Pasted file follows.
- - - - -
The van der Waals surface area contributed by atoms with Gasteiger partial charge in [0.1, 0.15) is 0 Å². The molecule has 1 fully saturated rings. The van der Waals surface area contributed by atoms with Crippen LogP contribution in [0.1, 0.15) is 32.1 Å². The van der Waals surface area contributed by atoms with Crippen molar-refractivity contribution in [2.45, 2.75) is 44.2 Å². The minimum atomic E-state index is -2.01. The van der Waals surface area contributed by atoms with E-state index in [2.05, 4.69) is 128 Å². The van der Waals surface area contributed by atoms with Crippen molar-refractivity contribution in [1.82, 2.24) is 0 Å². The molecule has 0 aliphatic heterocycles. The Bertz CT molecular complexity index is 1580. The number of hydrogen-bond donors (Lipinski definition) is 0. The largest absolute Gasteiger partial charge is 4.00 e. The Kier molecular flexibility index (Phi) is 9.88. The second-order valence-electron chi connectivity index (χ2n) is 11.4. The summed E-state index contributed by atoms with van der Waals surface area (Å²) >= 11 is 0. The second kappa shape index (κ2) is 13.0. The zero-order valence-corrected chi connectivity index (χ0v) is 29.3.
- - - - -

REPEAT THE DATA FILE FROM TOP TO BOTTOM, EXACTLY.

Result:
The van der Waals surface area contributed by atoms with Gasteiger partial charge in [0.1, 0.15) is 0 Å². The molecule has 1 fully saturated rings. The van der Waals surface area contributed by atoms with Crippen LogP contribution in [0.1, 0.15) is 32.1 Å². The van der Waals surface area contributed by atoms with Crippen molar-refractivity contribution in [2.45, 2.75) is 44.2 Å². The minimum atomic E-state index is -2.01. The van der Waals surface area contributed by atoms with E-state index in [2.05, 4.69) is 128 Å². The van der Waals surface area contributed by atoms with Crippen molar-refractivity contribution in [1.82, 2.24) is 0 Å². The molecule has 0 aliphatic heterocycles. The Bertz CT molecular complexity index is 1580. The number of hydrogen-bond donors (Lipinski definition) is 0. The largest absolute Gasteiger partial charge is 4.00 e. The Kier molecular flexibility index (Phi) is 9.88. The second-order valence-electron chi connectivity index (χ2n) is 11.4. The summed E-state index contributed by atoms with van der Waals surface area (Å²) >= 11 is 0. The second kappa shape index (κ2) is 13.0. The zero-order valence-corrected chi connectivity index (χ0v) is 29.3.